Stewart Huntsman ’12
Stewart Huntsman is a recent graduate of Waterford (Class of 2012). He attended here from Nursery Threes all the way through Grade 12 and is now an undergraduate student at Kenyon College in Ohio.
What impact has Waterford had on you?
The relationships I forged with my teachers at Waterford have been one of the major parts of my life. The discovery, around eighth grade or so, that a teacher could also be a mentor and a friend was something which has continued to shape my life and has proved invaluable thus far in my college career.
Did Waterford help create a love of learning for you?
In short, yes. My teachers shaped and encouraged my love of history, and also taught me, in spite of numerous attempts on my part to thwart them, that learning could be a great deal of fun. I learned not only to love history, but to love English and physics and biology as well.
What passions did you find at Waterford that you may not have discovered elsewhere?
That would be the outdoors for me. When I was young, altogether too many hikes (forced marches if you prefer my mother’s half-facetious terminology) had me ready to swear off the wilderness altogether. But Waterford’s Outdoor Program taught me to love the wilderness again, and it was through that program that I was able to rediscover my fondness for hiking, climbing, and skiing.
Describe the faculty at Waterford.
The faculty at Waterford are wonderful people. They are committed to their love of teaching, and they are determined to pass that passion on to their students. Waterford faculty are friendly, approachable, kind and dedicated. They have had a great influence on my life.
Did you have a favorite teacher?
I had many favorite teachers. To name a few, I had Mr. Johnson in Lower School, Mrs. Phillips in Middle School, and Mr. Cole, Mr. Sayes, Mr. Wade, Mr. Shaw, Ms. Powers, Mr. Van Arsdell, just to name a few. These teachers all showed me different things, different ways of learning, and helped me to succeed. Without Mr. Sayes, it is doubtful I would ever have survived Geometry, let alone taken AP Calculus, and without Mr. Cole, I never would have found my love of the outdoors. All of these teachers, and so many more, helped shape me and my Waterford experience, and without them, I would be a very different sort of person, and a I suspect, a worse one. The debt of gratitude I owe them is enormous.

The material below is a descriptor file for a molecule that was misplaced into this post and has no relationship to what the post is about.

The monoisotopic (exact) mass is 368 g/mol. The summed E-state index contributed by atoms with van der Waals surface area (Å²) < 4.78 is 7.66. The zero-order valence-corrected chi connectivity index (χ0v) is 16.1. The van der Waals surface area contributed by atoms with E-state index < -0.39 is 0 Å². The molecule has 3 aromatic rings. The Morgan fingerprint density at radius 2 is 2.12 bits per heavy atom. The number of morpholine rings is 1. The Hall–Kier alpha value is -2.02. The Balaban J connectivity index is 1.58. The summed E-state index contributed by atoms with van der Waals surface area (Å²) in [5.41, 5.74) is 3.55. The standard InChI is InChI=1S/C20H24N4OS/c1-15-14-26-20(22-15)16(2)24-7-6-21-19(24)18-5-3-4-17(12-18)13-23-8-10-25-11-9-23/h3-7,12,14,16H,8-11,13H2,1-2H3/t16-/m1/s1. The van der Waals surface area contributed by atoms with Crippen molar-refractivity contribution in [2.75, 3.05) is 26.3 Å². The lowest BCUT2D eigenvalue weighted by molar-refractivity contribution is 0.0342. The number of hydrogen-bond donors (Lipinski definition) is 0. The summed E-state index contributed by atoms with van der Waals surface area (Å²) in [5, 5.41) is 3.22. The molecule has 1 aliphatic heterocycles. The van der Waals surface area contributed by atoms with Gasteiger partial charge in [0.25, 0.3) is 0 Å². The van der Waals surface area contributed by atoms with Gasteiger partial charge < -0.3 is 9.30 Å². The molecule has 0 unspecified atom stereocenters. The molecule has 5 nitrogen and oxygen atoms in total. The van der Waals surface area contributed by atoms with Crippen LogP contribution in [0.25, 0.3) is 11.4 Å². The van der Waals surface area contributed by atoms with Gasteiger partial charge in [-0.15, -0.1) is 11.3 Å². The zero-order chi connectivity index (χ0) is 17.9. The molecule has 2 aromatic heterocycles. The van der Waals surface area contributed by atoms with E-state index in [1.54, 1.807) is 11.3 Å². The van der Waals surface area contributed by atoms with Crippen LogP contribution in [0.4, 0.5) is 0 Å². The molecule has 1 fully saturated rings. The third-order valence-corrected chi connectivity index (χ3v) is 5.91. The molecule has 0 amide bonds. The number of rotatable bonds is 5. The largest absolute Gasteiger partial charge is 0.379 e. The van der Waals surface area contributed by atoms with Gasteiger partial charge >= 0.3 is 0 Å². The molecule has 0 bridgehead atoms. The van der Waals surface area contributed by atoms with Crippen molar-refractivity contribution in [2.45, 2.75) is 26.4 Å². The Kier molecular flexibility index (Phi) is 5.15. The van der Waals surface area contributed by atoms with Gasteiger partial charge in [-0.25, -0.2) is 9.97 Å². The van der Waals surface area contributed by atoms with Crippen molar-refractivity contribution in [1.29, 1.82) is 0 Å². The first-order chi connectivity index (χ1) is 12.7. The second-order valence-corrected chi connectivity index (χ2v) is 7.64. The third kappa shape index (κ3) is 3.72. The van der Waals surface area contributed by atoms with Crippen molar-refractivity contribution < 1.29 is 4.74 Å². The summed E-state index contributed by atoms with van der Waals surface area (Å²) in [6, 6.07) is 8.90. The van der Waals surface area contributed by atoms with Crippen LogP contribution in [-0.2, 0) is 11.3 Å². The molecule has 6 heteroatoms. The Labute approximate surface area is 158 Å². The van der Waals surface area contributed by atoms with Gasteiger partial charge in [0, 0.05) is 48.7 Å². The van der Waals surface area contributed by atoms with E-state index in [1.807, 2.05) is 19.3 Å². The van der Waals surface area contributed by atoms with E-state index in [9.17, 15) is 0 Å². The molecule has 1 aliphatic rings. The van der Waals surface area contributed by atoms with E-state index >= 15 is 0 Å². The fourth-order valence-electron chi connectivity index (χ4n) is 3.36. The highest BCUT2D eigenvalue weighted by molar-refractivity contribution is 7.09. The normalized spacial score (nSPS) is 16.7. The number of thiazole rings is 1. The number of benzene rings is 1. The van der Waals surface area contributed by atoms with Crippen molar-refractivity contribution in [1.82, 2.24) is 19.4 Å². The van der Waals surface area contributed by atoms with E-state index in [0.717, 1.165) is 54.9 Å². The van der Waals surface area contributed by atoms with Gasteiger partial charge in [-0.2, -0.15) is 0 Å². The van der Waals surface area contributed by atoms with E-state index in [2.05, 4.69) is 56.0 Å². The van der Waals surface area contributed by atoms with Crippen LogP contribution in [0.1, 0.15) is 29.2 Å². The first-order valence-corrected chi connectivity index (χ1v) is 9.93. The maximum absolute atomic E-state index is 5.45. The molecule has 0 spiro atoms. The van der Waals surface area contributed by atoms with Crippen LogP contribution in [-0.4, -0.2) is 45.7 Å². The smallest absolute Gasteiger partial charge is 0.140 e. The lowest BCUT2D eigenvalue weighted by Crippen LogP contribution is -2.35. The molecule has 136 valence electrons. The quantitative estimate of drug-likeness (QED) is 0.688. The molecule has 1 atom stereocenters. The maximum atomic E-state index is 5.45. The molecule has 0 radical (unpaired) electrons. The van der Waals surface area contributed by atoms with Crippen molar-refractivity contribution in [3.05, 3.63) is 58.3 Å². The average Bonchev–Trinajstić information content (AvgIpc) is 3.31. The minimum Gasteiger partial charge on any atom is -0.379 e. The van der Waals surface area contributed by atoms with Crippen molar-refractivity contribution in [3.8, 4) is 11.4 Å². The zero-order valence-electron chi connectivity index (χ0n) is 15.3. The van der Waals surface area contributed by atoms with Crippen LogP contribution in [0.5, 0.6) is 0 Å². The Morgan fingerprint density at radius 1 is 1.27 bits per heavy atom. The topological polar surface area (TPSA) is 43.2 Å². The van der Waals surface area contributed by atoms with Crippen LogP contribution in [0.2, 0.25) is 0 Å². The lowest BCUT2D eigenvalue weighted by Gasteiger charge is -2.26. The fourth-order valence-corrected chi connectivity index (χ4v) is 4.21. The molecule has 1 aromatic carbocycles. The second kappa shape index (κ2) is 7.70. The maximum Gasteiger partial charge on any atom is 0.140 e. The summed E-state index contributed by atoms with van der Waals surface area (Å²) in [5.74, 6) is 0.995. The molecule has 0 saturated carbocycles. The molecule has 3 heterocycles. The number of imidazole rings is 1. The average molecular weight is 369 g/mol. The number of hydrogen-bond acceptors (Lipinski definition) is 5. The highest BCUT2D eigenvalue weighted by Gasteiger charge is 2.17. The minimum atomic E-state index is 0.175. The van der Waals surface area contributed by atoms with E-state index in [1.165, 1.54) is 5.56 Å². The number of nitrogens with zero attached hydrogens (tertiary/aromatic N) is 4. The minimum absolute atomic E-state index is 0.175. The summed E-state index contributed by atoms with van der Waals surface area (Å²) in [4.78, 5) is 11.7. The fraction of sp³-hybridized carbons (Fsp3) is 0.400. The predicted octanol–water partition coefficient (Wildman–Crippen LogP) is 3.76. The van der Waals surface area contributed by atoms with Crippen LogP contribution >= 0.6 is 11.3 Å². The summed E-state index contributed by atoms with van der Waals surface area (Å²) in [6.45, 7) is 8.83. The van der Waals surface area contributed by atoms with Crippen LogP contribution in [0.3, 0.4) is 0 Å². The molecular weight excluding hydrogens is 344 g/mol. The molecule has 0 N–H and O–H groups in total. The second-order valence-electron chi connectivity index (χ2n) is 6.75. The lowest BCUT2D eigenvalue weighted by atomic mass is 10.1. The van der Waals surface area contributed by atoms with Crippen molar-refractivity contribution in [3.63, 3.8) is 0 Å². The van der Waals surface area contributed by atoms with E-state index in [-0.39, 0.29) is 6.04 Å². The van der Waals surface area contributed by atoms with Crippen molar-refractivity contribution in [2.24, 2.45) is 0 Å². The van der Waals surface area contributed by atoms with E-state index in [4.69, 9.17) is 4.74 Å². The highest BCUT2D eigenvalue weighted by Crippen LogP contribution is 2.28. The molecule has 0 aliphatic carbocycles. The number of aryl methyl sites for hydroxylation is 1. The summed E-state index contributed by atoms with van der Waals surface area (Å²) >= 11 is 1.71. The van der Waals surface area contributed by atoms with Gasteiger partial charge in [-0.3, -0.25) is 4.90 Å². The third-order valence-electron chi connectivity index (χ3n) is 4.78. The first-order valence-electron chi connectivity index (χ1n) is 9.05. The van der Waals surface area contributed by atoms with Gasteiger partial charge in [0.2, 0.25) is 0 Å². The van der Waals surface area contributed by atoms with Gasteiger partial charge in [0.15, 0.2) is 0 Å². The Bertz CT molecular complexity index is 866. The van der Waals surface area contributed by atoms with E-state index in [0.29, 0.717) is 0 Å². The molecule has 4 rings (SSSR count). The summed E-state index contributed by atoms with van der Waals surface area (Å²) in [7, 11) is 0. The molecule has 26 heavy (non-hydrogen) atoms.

Was there a time that a teacher went above and beyond the call of duty for you?
Where to begin? Mr. Sayes, who was my primary math teacher in high school, knowing how much I loved history, gave me a book on the Vietnam War which he found to be particularly good. It was an exceedingly kind gesture, and I brought that book, along with another from Mr. Cole, to college with me. There were so many times when teachers showed moments of thoughtfulness, and this only one example. I wish I had the space to list them all.
Describe the Waterford community.
I think that the strength of its community is one of Waterford’s greatest selling points, because with the school comes not only an educational experience, but also a support network, of lovely, genuine people. To give an example, when my father was diagnosed with pancreatic cancer during the spring of my senior year, the community stepped forward, and essentially took care of my family to help us through a very difficult time.
What did you like about your fellow students?
They were a fluid group of people. While there were decidedly groups of friends, the lines between them were often blurred, and people crossed between them with ease.
Do you stay in touch with your Waterford friends now that you are all off to different colleges and universities?
I do. Even though I lack a Facebook account, I have found it fairly simple to stay in touch with my Waterford friends, and they are some of the first contacts I make when I am home on a break. The group of friends that I made at Waterford is a close one, and I think that we will remain close for a long time to come.
Did Waterford help you find the right college for you?
I would say so. When people ask me how I landed in rural Ohio, I like to say that I just stumbled onto Kenyon. The truth is that it was Waterford that pushed me toward Kenyon in the first place. If it hadn’t been for the Waterford College Counseling department, I doubt I would have survived the complex and arduous college application process. It was Mrs. Rauscher who first pointed out Kenyon to me, more than four years ago now. I think Waterford did an excellent job of preparing me.
How prepared for college and for life were you?
Thus far, I have been exceedingly well prepared. Waterford prepared me both for the workload and taught me how to develop relationships with faculty — something which has served me quite well here. In school, in life, in general, I think that Waterford gave me an excellent foundation.
Waterford is a world unto itself, a unique community through which people cycle, but always return, drawn by its peculiar magnetism. I have been shaped by the Waterford School, and I think it is fair to say that it has left an indelible mark upon my soul. I began the process of discovering the wider world there, and I have made it my foundation. Without it, I think I would have been a different, and probably inferior, person than the one I am today.